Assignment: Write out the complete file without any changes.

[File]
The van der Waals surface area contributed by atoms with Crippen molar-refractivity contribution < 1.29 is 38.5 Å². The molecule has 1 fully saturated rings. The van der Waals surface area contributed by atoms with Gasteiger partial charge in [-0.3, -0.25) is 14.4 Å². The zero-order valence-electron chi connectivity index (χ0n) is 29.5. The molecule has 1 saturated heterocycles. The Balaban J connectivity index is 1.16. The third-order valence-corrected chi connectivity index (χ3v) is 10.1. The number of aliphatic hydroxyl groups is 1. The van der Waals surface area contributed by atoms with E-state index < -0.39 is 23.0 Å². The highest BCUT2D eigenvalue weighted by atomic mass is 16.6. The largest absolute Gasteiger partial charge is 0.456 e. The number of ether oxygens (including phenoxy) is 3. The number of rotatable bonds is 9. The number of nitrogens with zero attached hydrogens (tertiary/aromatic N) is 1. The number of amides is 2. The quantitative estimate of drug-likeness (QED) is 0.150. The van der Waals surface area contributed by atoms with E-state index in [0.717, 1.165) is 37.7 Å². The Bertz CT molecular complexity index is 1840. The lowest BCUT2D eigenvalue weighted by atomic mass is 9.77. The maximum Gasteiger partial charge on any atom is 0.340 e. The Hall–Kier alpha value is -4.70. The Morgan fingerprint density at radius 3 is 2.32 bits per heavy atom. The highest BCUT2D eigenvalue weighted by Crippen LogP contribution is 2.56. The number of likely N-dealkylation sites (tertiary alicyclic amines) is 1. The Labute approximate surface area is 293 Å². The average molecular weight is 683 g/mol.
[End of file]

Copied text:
The van der Waals surface area contributed by atoms with Crippen molar-refractivity contribution < 1.29 is 38.5 Å². The molecule has 1 fully saturated rings. The van der Waals surface area contributed by atoms with Gasteiger partial charge in [-0.3, -0.25) is 14.4 Å². The zero-order valence-electron chi connectivity index (χ0n) is 29.5. The molecule has 1 saturated heterocycles. The Balaban J connectivity index is 1.16. The third-order valence-corrected chi connectivity index (χ3v) is 10.1. The number of aliphatic hydroxyl groups is 1. The van der Waals surface area contributed by atoms with E-state index < -0.39 is 23.0 Å². The highest BCUT2D eigenvalue weighted by atomic mass is 16.6. The largest absolute Gasteiger partial charge is 0.456 e. The number of ether oxygens (including phenoxy) is 3. The number of rotatable bonds is 9. The number of nitrogens with zero attached hydrogens (tertiary/aromatic N) is 1. The number of amides is 2. The quantitative estimate of drug-likeness (QED) is 0.150. The van der Waals surface area contributed by atoms with E-state index in [0.717, 1.165) is 37.7 Å². The Bertz CT molecular complexity index is 1840. The lowest BCUT2D eigenvalue weighted by atomic mass is 9.77. The maximum Gasteiger partial charge on any atom is 0.340 e. The Hall–Kier alpha value is -4.70. The Morgan fingerprint density at radius 3 is 2.32 bits per heavy atom. The highest BCUT2D eigenvalue weighted by Crippen LogP contribution is 2.56. The number of likely N-dealkylation sites (tertiary alicyclic amines) is 1. The Labute approximate surface area is 293 Å². The average molecular weight is 683 g/mol.